Image source: Apache Corporation.

Oil giant Apache (NASDAQ:APA) has a long history of paying dividends, with it cutting its investors a check every year since 1965. That said, compared to most of its peers, its payout is relatively minor, and the payout tends to stay flat during times when oil prices are weak. For that reason, the oil company might not give investors a dividend increase next year, or if it does, the boost will not likely be very much.

Misplaced priorities?

Until the most recent oil market downturn, the energy sector was an excellent place for income investors. That's because oil companies typically paid pretty generous dividends, with oil giants like Chevron (NYSE:CVX) and ExxonMobil (NYSE:XOM), for example, offering yields well above the general market as measured by the S&P 500:

APA Dividend Yield (TTM) Chart

APA Dividend Yield (TTM) data by YCharts.

Apache, on the other hand, has never paid out quite as much as its big oil rivals, nor the broader market. Instead, it retained most of its cash flow to fund production growth, buy back stock, and make acquisitions. Unfortunately, it has not been the best allocator of capital, which is why its stock has severely underperformed the market and its big oil rivals:

APA Total Return Price Chart

APA Total Return Price data by YCharts.

Despite that underperformance, Apache does not appear to be changing its tune on the dividend. In fact, on its second-quarter conference call, the word "dividend" was mentioned just once, when CEO John Christmann said that the company "protected our balance sheet and chose to invest within our cash flows while maintaining our dividend and avoiding equity issuances." While maintaining its dividend is admirable considering the number of energy companies that cut their payouts during the downturn, there was not one mention of any plans to grow the payout.

The top priority for excess cash flow

Instead, Christmann had this to say about the company's go-forward approach:

Our budgeting approach will remain conservative and methodical. We will continue to manage oil and gas price volatility by setting a reasonable expected price band and gearing our capital spending, returns targets, and capital structure to the lower end of that band. Should realized prices come in higher, we will maintain the planning capability and operational flexibility to respond accordingly. This will help to ensure we generate the best possible returns on our drilling programs and maintain our strong financial position through the cycle. In the second half of 2016, our primary goals remain unchanged. We will live within our means, maintain our strong financial position, continue to build high-quality development inventory for the future, and invest to improve long-term returns and create shareholder value.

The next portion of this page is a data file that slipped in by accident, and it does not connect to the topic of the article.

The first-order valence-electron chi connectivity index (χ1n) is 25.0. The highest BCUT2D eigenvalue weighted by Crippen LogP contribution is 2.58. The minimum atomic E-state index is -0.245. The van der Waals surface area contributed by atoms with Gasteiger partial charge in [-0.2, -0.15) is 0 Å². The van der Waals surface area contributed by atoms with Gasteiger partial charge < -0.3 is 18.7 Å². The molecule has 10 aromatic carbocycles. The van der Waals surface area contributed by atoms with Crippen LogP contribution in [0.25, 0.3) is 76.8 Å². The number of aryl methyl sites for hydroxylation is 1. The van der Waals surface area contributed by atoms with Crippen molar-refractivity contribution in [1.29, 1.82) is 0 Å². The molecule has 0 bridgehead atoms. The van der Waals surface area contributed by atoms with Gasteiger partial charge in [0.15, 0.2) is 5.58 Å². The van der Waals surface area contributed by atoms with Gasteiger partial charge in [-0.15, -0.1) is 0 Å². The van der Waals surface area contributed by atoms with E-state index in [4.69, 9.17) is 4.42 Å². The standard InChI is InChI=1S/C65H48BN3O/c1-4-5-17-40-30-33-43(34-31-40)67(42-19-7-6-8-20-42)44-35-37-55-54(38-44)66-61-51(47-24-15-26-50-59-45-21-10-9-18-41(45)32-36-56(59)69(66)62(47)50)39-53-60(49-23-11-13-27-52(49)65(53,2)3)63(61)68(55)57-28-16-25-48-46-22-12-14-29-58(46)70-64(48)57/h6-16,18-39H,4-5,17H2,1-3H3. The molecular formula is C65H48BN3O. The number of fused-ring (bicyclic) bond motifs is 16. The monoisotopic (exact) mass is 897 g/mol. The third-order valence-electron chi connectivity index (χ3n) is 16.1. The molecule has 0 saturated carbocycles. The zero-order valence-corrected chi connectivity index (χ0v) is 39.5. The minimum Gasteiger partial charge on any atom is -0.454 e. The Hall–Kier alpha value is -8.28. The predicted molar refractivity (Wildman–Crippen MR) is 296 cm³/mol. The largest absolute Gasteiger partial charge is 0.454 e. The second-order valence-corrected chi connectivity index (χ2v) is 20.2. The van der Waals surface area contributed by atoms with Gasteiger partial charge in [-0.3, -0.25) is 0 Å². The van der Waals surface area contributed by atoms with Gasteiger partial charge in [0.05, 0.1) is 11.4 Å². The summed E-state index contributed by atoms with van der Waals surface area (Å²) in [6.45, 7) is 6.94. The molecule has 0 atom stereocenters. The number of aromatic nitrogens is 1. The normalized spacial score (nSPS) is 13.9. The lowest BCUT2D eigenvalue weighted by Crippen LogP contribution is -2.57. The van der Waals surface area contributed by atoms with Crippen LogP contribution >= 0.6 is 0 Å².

Given that outlook, it's clear that Apache's top priority for cash flow going forward is not to increase the dividend. Instead, it plans to invest in growing production, which it believes will create the most shareholder value.

That's not to say Apache will not increase its dividend next year. It does have a history of increasing its payout, especially when oil prices are on the rise. However, its dividend increases do not come as consistently nor at as large of a rate as ExxonMobil's or Chevron's:

APA Dividend Chart

APA Dividend data by YCharts.

ExxonMobil is the model for dividend consistency, having increased its payout for 34 consecutive years. That puts it in a very select group of Dividend Aristocrats, which are those companies that have increased their dividends for at least 25 straight years. Chevron, meanwhile, had boosted its payout for 30 consecutive years before keeping it flat during the downturn to preserve its balance sheet. Apache, on the other hand, held its payout flat for several years after the financial crisis and, more recently, has not provided its investors with a dividend increase since early 2014.

Investor takeaway

While it is possible Apache will boost its payout next year, it's unlikely it will give its investors anything more than a token increase. Instead, the company plans to plow most of its excess cash flow into boosting production. While the company believes production growth is the key to driving shareholder returns, its history suggests it has not been the best capital allocator, especially compared to its dividend-growth-focused rivals ExxonMobil and Chevron.

Bottom line: Investors looking for dividend growth are better off looking elsewhere. 

This article represents the opinion of the writer, who may disagree with the “official” recommendation position of a Motley Fool premium advisory service. We’re motley! Questioning an investing thesis -- even one of our own -- helps us all think critically about investing and make decisions that help us become smarter, happier, and richer.